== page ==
Thursday, August 28, 2008

So let me explain...

I am about to become self-employed. It's an idea I have been toying with for some time, but it never seemed like the right time. Many of you have told me time and again that you think me ill-suited to the corporate machine. The trouble is, I am rather well suited to the financial security of a regular paycheque.

Then a whole bunch of circumstances came together very quickly which resulted in my having to hand in my notice at work. Perhaps I will go into more detail at some later date, but the situation is still a little fragile.

So the Learning Anorak has been born. The logo is still a work in progress, and is receiving the attention of a professional, but this is it for now. What do you think?

For some time I have been referring to myself by this name in various spaces, so it seemed logical to carry the theme through.

Many people have been extraordinarily supportive. Mark Berthelemy has (as always) shared freely of his advice and expertise. Harold Jarche, who has walked this path himself, has made himself available as friend, mentor and adviser. Kristina Schneider has been a shoulder to cry on, and has applied all the right insults to the right people to become a friend for life. Several people have given me the names of people and organisations to contact. A man I have never met (but who knows my husband) has offered to put my details in front of the board of a large organisation.

You see, I know I'm good at what I do. And there are people who will back me up on that. The trick is to get the word out there, and people have been astonishingly kind in helping me to do that. I remarked on this in conversation with an associated recently, to which he replied, "Well the more you slice this cake, the bigger it grows."

So I have hung out my shingle. Advice, references and introductions... and prayers... welcomed!


Cammy Bean said...

Good luck, Karyn! A new chapter in your erratic learning journey that we'll all be eager to read...

rlubensky said...

I haven't had a "real" job since 1995. By the look of it, you could probably get on better without one too! I am confident that opportunity will always be in your face. All the best!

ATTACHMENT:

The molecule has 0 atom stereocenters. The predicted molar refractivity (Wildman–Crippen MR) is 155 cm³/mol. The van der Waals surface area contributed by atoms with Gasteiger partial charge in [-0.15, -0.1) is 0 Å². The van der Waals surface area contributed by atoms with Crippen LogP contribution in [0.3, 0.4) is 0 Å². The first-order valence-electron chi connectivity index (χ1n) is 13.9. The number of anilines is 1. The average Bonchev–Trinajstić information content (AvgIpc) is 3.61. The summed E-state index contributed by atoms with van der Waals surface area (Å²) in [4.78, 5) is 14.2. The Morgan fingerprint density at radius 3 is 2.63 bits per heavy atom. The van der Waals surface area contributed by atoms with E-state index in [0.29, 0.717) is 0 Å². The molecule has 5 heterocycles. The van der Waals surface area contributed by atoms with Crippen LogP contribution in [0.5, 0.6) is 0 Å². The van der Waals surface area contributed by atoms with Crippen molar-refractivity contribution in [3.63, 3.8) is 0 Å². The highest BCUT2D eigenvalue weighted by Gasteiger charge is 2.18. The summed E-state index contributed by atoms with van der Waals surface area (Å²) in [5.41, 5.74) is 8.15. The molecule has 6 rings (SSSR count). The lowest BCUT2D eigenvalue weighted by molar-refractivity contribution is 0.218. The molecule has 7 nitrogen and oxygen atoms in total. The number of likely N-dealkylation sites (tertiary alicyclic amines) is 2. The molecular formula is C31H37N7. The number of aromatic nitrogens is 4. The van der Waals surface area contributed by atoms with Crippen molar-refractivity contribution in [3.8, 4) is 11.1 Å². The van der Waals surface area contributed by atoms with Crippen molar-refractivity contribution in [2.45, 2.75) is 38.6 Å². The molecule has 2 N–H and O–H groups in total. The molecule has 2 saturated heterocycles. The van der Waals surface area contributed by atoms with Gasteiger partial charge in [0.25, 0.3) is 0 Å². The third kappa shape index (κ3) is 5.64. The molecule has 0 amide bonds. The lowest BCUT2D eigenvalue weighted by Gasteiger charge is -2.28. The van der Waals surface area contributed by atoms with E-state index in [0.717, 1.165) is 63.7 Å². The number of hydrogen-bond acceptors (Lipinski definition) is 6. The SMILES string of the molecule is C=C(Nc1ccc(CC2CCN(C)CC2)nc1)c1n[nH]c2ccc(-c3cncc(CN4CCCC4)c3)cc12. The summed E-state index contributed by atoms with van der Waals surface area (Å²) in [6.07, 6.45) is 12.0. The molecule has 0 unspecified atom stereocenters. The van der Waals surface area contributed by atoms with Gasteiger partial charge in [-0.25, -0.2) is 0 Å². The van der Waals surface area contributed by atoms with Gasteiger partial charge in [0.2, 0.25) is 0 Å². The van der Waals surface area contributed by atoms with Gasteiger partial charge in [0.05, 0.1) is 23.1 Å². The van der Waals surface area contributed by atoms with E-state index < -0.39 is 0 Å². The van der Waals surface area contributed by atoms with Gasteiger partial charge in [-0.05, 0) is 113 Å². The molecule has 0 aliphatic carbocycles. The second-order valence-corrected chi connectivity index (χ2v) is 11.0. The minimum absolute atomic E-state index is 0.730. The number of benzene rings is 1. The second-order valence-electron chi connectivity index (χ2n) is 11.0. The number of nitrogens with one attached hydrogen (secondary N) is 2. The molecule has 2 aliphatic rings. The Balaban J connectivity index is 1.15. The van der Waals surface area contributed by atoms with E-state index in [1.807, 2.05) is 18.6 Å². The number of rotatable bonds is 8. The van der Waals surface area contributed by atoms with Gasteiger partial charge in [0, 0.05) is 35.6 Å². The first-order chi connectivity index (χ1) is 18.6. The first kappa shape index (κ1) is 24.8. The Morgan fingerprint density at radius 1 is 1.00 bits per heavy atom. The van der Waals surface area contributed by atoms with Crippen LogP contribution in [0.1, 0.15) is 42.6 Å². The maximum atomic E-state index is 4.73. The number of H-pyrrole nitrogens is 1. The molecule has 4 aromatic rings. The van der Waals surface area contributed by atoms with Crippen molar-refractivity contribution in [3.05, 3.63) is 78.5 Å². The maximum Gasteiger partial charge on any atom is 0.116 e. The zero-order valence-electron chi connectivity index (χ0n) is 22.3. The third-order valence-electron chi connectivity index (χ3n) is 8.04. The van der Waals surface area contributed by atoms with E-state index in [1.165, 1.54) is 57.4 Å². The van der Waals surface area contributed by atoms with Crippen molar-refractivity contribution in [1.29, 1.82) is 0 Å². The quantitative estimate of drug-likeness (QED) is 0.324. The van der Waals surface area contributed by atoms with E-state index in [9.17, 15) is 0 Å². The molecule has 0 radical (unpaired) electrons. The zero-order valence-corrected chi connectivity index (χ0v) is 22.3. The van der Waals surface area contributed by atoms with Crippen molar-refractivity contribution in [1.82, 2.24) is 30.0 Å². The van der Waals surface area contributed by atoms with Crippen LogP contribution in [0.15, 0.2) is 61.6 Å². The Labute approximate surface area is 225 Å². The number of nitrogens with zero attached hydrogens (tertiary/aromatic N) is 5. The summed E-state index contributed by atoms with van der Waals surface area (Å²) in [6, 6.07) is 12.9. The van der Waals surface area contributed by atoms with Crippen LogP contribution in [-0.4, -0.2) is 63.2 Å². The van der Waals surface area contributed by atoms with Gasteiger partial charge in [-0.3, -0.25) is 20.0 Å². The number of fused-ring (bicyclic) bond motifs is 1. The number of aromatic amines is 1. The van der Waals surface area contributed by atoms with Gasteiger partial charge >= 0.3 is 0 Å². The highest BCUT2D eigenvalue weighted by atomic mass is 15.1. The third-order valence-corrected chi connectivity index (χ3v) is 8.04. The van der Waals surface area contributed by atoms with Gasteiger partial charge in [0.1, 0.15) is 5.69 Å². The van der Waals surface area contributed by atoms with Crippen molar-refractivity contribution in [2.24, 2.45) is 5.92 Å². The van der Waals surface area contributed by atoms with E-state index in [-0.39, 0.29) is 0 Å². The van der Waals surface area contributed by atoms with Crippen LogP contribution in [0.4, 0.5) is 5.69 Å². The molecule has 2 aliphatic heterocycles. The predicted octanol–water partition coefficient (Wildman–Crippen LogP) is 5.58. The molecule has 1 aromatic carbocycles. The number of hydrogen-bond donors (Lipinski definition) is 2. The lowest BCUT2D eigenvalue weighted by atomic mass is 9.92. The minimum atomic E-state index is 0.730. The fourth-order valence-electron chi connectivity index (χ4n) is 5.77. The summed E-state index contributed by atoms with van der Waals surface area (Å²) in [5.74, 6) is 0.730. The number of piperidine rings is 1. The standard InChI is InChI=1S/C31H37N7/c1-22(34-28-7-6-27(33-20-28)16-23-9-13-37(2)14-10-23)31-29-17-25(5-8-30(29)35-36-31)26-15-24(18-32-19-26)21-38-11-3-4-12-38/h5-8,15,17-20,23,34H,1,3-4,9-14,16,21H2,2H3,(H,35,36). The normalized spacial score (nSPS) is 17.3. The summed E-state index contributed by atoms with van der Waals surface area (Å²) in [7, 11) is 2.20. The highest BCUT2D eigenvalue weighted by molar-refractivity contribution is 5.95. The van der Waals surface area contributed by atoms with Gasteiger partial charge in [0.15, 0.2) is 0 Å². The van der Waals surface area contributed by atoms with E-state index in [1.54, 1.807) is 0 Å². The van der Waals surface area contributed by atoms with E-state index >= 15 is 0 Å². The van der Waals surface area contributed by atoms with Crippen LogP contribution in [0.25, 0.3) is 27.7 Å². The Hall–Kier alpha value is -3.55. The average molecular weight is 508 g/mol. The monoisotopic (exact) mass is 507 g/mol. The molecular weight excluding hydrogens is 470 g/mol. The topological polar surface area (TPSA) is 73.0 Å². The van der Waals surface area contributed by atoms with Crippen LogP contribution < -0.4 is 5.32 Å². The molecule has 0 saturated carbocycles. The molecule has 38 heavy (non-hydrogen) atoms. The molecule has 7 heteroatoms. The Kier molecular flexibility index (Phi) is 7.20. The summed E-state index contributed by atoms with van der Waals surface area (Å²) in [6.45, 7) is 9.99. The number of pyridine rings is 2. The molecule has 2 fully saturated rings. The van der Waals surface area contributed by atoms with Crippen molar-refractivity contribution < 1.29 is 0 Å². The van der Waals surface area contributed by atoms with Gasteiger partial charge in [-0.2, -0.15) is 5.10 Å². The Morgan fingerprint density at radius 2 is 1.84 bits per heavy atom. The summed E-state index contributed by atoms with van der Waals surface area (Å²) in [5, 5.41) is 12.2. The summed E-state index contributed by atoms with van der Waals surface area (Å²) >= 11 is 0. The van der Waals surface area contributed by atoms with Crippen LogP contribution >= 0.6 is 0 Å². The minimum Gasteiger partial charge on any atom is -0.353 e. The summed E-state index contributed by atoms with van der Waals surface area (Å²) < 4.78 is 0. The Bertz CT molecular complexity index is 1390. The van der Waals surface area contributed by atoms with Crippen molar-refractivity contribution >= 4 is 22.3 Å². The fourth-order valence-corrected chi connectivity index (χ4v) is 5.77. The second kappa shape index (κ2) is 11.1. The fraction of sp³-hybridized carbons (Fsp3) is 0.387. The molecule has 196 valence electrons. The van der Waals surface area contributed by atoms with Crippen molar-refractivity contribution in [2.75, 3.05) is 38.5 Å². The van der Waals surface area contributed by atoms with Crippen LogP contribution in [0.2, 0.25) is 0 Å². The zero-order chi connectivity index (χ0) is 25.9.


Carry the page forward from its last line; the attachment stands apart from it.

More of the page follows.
Anonymous said...

Karyn, wishing you every success, great news and good luck...

Anonymous said...


Wish you sucess and a lot of satisfaction. I am sure you have a lot to give to people who connect with you. What better way than do it at your own terms. Lots of luck dear.


David Wilson said...

Karyn - best of luck. I'm sure you will find things work out.

Anonymous said...

Karyn, I've been an independent with only a few short re-tries at regular employment since 1998. Although at times it can be really frightening to look into the future and wonder where that next job will be coming from, overall, I've found it to be vastly more interesting and rewarding than having a "job." In fact, I'm pretty sure that I could never go back to working for someone else.

This will test you, but it will be well worth it. Good luck as you start to pull everything together--you will be great!

Anonymous said...

I am sure you will make a great success of it. It's now 18 months since I set up as self-employed. No regrets so far... You go for it !

Anonymous said...

Woo Hoo!
Congratulations, we are all so proud of you. If you are looking for introductions, make sure you make good use of LinkedIn (if you're not already - it's social networking for business purposes - I have had several job referrals from there in the last month, even though I'm not actually looking!).